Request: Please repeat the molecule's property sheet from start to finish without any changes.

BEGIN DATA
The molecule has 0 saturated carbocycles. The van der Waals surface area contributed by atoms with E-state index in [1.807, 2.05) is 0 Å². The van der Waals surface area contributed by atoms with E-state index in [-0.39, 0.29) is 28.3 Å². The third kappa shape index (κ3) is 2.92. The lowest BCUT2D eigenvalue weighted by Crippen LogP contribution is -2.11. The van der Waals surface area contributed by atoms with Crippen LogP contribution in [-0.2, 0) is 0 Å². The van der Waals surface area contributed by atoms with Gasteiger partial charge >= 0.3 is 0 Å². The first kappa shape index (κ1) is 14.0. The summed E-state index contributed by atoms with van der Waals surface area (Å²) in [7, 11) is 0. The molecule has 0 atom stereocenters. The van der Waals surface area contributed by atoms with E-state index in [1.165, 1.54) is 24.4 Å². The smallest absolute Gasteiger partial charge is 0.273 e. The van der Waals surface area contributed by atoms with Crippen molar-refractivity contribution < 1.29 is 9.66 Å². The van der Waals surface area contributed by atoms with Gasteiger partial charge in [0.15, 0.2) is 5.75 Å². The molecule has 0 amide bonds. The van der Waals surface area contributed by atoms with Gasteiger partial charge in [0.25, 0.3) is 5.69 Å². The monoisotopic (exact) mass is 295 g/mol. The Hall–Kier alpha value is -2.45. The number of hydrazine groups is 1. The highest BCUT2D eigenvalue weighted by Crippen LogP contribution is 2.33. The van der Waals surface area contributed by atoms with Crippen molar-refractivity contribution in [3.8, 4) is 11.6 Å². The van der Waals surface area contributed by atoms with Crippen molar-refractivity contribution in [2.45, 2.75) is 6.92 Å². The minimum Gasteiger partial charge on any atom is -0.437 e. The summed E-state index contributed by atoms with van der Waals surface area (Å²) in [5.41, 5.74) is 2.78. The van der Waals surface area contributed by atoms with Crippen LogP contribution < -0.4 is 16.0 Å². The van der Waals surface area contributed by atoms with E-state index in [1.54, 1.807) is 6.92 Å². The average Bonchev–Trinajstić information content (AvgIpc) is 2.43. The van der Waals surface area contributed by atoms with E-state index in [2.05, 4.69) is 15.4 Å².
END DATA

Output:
The molecule has 0 saturated carbocycles. The van der Waals surface area contributed by atoms with E-state index in [1.807, 2.05) is 0 Å². The van der Waals surface area contributed by atoms with E-state index in [-0.39, 0.29) is 28.3 Å². The third kappa shape index (κ3) is 2.92. The lowest BCUT2D eigenvalue weighted by Crippen LogP contribution is -2.11. The van der Waals surface area contributed by atoms with Crippen LogP contribution in [-0.2, 0) is 0 Å². The van der Waals surface area contributed by atoms with Gasteiger partial charge >= 0.3 is 0 Å². The first kappa shape index (κ1) is 14.0. The summed E-state index contributed by atoms with van der Waals surface area (Å²) in [7, 11) is 0. The molecule has 0 atom stereocenters. The van der Waals surface area contributed by atoms with E-state index in [1.165, 1.54) is 24.4 Å². The smallest absolute Gasteiger partial charge is 0.273 e. The van der Waals surface area contributed by atoms with Crippen molar-refractivity contribution < 1.29 is 9.66 Å². The van der Waals surface area contributed by atoms with Gasteiger partial charge in [0.15, 0.2) is 5.75 Å². The molecule has 0 amide bonds. The van der Waals surface area contributed by atoms with Gasteiger partial charge in [0.25, 0.3) is 5.69 Å². The monoisotopic (exact) mass is 295 g/mol. The Hall–Kier alpha value is -2.45. The number of hydrazine groups is 1. The highest BCUT2D eigenvalue weighted by Crippen LogP contribution is 2.33. The van der Waals surface area contributed by atoms with Crippen molar-refractivity contribution in [3.8, 4) is 11.6 Å². The van der Waals surface area contributed by atoms with Crippen molar-refractivity contribution in [2.45, 2.75) is 6.92 Å². The minimum Gasteiger partial charge on any atom is -0.437 e. The summed E-state index contributed by atoms with van der Waals surface area (Å²) in [5.41, 5.74) is 2.78. The van der Waals surface area contributed by atoms with Crippen LogP contribution < -0.4 is 16.0 Å². The van der Waals surface area contributed by atoms with E-state index in [1.54, 1.807) is 6.92 Å². The average Bonchev–Trinajstić information content (AvgIpc) is 2.43. The van der Waals surface area contributed by atoms with E-state index in [2.05, 4.69) is 15.4 Å².